We're unable to sign you in at this time. Please try again in a few minutes.
We were able to sign you in, but your subscription(s) could not be found. Please try again in a few minutes.
There may be a problem with your account. Please contact the AMA Service Center to resolve this issue.
Contact the AMA Service Center:
Telephone: 1 (800) 262-2350 or 1 (312) 670-7827  *   Email: subscriptions@jamanetwork.com
Error Message ......
Comment & Response |

Temporal Artery Biopsy in Giant Cell Arteritis—Reply

Lindsey B. De Lott, MD, MS1,2; James F. Burke, MD, MS1; Jonathan D. Trobe, MD1,2
[+] Author Affiliations
1Department of Neurology, University of Michigan, Ann Arbor
2Department of Ophthalmology and Visual Sciences, University of Michigan Kellogg Eye Center, Ann Arbor
JAMA Ophthalmol. 2015;133(10):1220-1221. doi:10.1001/jamaophthalmol.2015.2554.
Text Size: A A A
Published online


In Reply We appreciate the thoughtful comments of Grzybowski and Stacy regarding the use of laboratory markers in deciding whether to perform TAB in patients with possible GCA. We agree that TAB is important not only for establishing the diagnosis of GCA but also for justifying the use of long-term corticosteroid therapy from which nearly all patients will experience adverse effects. Additionally, TAB may confirm the diagnosis in patients with normal laboratory markers but a suspicious clinical picture.


Sign in

Purchase Options

• Buy this article
• Subscribe to the journal
• Rent this article ?

First Page Preview

View Large
First page PDF preview





October 1, 2015
Andrzej Grzybowski, MD, PhD; Rebecca C. Stacy, MD, PhD
1Department of Ophthalmology, Jozef Strus Poznań City Hospital, Poznań, Poland2Department of Ophthalmology, University of Warmia and Mazury, Olsztyn, Poland
3Department of Ophthalmology, Massachusetts Eye and Ear Infirmary, Harvard Medical School, Boston4Department of Pathology, Massachusetts General Hospital, Harvard Medical School, Boston5Novartis Institutes for BioMedical Research, Cambridge, Massachusetts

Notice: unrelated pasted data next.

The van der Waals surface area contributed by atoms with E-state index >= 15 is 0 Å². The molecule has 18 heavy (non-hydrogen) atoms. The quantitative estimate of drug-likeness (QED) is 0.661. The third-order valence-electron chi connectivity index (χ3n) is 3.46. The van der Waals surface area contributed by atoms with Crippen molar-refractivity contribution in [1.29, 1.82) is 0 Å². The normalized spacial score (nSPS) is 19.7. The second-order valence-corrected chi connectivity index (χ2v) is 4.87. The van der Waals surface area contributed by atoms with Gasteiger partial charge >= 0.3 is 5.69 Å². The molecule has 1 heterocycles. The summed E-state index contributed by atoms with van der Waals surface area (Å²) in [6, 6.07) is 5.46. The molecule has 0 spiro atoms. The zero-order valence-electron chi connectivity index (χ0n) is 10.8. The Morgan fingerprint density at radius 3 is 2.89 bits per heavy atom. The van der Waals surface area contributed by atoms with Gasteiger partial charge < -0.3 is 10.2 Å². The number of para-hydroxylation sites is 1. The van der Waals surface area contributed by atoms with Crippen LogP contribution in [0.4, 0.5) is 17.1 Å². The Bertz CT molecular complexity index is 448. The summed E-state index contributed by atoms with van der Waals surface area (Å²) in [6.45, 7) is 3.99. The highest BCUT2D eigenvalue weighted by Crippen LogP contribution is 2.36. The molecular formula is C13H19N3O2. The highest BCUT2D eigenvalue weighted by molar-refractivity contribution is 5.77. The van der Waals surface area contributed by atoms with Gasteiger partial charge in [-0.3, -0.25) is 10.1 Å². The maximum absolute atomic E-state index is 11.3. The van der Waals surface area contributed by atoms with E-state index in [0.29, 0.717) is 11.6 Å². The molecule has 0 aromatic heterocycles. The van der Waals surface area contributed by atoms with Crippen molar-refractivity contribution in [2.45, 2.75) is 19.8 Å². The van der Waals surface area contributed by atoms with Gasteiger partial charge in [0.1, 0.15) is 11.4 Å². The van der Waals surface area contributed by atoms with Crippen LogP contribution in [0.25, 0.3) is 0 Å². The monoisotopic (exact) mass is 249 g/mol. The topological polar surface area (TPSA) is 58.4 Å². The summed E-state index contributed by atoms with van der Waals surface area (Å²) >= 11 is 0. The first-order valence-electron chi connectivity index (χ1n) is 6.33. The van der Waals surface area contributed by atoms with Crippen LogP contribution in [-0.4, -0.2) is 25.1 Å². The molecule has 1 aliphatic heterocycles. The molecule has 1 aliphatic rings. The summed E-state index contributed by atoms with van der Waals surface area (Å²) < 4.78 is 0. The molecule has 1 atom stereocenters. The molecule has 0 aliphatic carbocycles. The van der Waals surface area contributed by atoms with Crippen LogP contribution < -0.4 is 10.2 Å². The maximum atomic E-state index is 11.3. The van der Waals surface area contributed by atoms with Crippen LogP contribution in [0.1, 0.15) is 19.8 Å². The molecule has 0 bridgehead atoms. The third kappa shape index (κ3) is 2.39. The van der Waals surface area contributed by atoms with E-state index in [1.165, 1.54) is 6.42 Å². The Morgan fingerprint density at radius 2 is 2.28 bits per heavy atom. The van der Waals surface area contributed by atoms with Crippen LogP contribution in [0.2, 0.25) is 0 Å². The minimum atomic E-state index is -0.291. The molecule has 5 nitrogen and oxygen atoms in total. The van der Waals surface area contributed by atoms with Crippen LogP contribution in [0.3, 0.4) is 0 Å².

JAMA Ophthalmol. 2015;133(10):1220. doi:10.1001/jamaophthalmol.2015.2552.
Also Meets CME requirements for:
Browse CME for all U.S. States
Accreditation Information
The American Medical Association is accredited by the Accreditation Council for Continuing Medical Education to provide continuing medical education for physicians. The AMA designates this journal-based CME activity for a maximum of 1 AMA PRA Category 1 CreditTM per course. Physicians should claim only the credit commensurate with the extent of their participation in the activity. Physicians who complete the CME course and score at least 80% correct on the quiz are eligible for AMA PRA Category 1 CreditTM.
Note: You must get at least of the answers correct to pass this quiz.
Please click the checkbox indicating that you have read the full article in order to submit your answers.
Your answers have been saved for later.
You have not filled in all the answers to complete this quiz
The following questions were not answered:
Sorry, you have unsuccessfully completed this CME quiz with a score of
The following questions were not answered correctly:
Commitment to Change (optional):
Indicate what change(s) you will implement in your practice, if any, based on this CME course.
Your quiz results:
The filled radio buttons indicate your responses. The preferred responses are highlighted
For CME Course: A Proposed Model for Initial Assessment and Management of Acute Heart Failure Syndromes
Indicate what changes(s) you will implement in your practice, if any, based on this CME course.


Some tools below are only available to our subscribers or users with an online account.

0 Citations

Sign in

Purchase Options

• Buy this article
• Subscribe to the journal
• Rent this article ?

Related Content

Customize your page view by dragging & repositioning the boxes below.

See Also...